The long hot dry spell has been a particular trial for gardeners - especially veg-gardeners. It has brought a constant need for watering - and then watering again, and more watering. Vegetable plants are particularly vulnerable to lack of water. If they don't get enough of it they often "close down" - they stop growing, or become tough and woody instead of succulent like we want them to be. And watering occasionally (only when you remember, or when your social life allows) it not enough. It needs to be constant and regular. I have been watering my home garden every day during the dry spell, and doing the Courtmoor plot every other day. I reckon I'm spending something like 10, possibly 12 hours a week just watering. A person who lacks that Persistence quality could easy lose heart and give up. Furthermore, this sort of regime doesn't leave much opportunity for other garden tasks, does it? I'm very glad I am Retired and don't have to go to work these days! In this age of technology I suspect many gardeners will be setting reminders on the phones or tablets so that they don't forget the watering after a busy day at work.
The irony of this situation is that when watered efficiently, most plants love the hot weather and often grow better than normal, because they are not having to struggle against wind, rain and low temperatures. As an example of this I cite my chillis. In a more typical English Summer they are often a bit unenthusiastic and set only a few fruit because many of their flowers get damaged or blown/washed away and don't get pollinated. This year though, most of my chilli plants are laden with fruit.
|Chilli "Small Red Turkey" (nickname)|
If you are a gardener gifted with patience you just have to keep plugging away in the knowledge that your dedication will get you a harvest in due course. "Good things come to those who wait!" I'm thinking here of my "Boltardy" beetroot, sowed on April 18th. Yes, they are swelling, but My Goodness, it seems as if they are taking an age. I'll be honest and admit that I should have thinned them out, but I didn't, so they are a bit crowded and this will be slowing their growth as they will all be vying for the scarce moisture. Still, I've managed to pick two small batches already so the row will gradually be thinned!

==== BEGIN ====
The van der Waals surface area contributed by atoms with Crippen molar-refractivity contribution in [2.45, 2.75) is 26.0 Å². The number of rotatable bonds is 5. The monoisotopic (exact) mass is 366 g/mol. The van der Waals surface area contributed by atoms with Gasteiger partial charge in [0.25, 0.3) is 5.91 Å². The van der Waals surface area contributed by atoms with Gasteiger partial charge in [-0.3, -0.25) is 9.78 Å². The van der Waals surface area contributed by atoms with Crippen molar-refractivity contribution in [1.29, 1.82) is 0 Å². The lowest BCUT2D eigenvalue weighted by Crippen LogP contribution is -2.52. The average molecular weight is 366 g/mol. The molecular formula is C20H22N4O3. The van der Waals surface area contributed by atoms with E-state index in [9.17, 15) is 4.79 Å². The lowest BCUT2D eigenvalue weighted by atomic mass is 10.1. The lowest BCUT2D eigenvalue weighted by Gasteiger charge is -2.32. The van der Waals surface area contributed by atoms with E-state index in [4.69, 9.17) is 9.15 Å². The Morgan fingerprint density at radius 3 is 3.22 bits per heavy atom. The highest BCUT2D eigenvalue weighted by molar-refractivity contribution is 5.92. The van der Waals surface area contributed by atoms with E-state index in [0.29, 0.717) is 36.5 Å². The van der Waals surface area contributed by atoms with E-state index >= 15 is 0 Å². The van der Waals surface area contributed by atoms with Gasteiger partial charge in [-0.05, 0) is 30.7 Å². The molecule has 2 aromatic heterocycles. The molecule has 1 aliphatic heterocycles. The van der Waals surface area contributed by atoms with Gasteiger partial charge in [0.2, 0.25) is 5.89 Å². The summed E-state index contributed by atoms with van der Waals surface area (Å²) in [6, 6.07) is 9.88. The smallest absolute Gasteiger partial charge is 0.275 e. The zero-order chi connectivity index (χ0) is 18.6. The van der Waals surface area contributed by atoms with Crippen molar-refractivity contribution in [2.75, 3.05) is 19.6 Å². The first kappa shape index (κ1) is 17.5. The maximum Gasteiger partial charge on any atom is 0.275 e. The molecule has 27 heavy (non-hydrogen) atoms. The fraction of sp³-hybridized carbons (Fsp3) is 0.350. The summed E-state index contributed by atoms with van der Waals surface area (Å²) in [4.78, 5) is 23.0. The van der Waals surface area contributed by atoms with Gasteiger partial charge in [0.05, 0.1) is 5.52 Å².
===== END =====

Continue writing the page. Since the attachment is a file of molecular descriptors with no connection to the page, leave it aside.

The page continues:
By the way, I should just point out that "Boltardy" is an ideal beetroot variety for growing in very dry conditions because it lives up to its name and very seldom bolts even when under stress.
One thing that I find helpful when it comes to exercising patience is the fact that I keep records of the dates when I sow all my seeds. I use an MS Word document for this. It means that I can compare the current year with previous ones and if I think something is taking longer to develop than normal, I can see if it's actually true or just my perception. This blog of mine serves as a good reference too, since I often write about planting and harvesting.
Naturally, I'm applying my Patience and Persistence policy to my Winter Squashes. I'm not expecting them to be ready for at least another couple of months (these were also sown on April 18th), but I feel sure that as long as I keep them watered it is only a matter of time before I get my long-awaited harvest. At present they seem to be healthy enough and several of the flowers have set fruit.
I was initially worried that I might not get any Butternuts because the embryonic fruit were always aborted, but this one looks more hopeful:
|Butternut squash "Sweetmax"|
There are two "Crown Prince" fruits that are definitely growing, and another couple that might be OK. This one is now as big as my hand.
|Winter Squash "Crown Prince"|
I'm sure I must have said this before: gardening as a hobby can be very relaxing and enjoyable, but it can also be challenging; frustrating; exhausting; sometimes repetitive (cf watering), but ultimately (given persistence and patience) hugely rewarding!